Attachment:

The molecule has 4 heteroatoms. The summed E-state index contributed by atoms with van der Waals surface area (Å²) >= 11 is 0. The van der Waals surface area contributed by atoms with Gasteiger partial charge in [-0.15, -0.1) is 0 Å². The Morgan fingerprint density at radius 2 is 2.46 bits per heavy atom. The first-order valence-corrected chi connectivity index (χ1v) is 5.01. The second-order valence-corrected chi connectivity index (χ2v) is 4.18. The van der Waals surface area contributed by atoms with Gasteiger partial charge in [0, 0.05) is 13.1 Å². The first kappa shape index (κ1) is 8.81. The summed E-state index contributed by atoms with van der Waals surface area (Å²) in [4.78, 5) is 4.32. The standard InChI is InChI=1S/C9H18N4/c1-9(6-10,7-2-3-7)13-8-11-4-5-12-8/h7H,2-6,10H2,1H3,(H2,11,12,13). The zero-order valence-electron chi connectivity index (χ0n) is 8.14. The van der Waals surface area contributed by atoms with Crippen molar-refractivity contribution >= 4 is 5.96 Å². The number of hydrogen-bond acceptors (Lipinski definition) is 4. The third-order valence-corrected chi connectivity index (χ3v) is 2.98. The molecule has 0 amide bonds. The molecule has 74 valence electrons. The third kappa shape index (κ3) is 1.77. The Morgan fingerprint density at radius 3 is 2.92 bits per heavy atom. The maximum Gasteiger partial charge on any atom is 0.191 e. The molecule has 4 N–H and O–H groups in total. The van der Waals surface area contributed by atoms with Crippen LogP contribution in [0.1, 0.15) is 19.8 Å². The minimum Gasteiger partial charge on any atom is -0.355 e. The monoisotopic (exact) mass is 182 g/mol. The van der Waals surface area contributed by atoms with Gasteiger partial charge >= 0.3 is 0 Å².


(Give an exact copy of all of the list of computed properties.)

The molecule has 4 heteroatoms. The summed E-state index contributed by atoms with van der Waals surface area (Å²) >= 11 is 0. The van der Waals surface area contributed by atoms with Gasteiger partial charge in [-0.15, -0.1) is 0 Å². The Morgan fingerprint density at radius 2 is 2.46 bits per heavy atom. The first-order valence-corrected chi connectivity index (χ1v) is 5.01. The second-order valence-corrected chi connectivity index (χ2v) is 4.18. The van der Waals surface area contributed by atoms with Gasteiger partial charge in [0, 0.05) is 13.1 Å². The first kappa shape index (κ1) is 8.81. The summed E-state index contributed by atoms with van der Waals surface area (Å²) in [4.78, 5) is 4.32. The standard InChI is InChI=1S/C9H18N4/c1-9(6-10,7-2-3-7)13-8-11-4-5-12-8/h7H,2-6,10H2,1H3,(H2,11,12,13). The zero-order valence-electron chi connectivity index (χ0n) is 8.14. The van der Waals surface area contributed by atoms with Crippen molar-refractivity contribution >= 4 is 5.96 Å². The number of hydrogen-bond acceptors (Lipinski definition) is 4. The third-order valence-corrected chi connectivity index (χ3v) is 2.98. The molecule has 0 amide bonds. The molecule has 74 valence electrons. The third kappa shape index (κ3) is 1.77. The Morgan fingerprint density at radius 3 is 2.92 bits per heavy atom. The maximum Gasteiger partial charge on any atom is 0.191 e. The molecule has 4 N–H and O–H groups in total. The van der Waals surface area contributed by atoms with Crippen LogP contribution in [0.1, 0.15) is 19.8 Å². The minimum Gasteiger partial charge on any atom is -0.355 e. The monoisotopic (exact) mass is 182 g/mol. The van der Waals surface area contributed by atoms with Gasteiger partial charge >= 0.3 is 0 Å².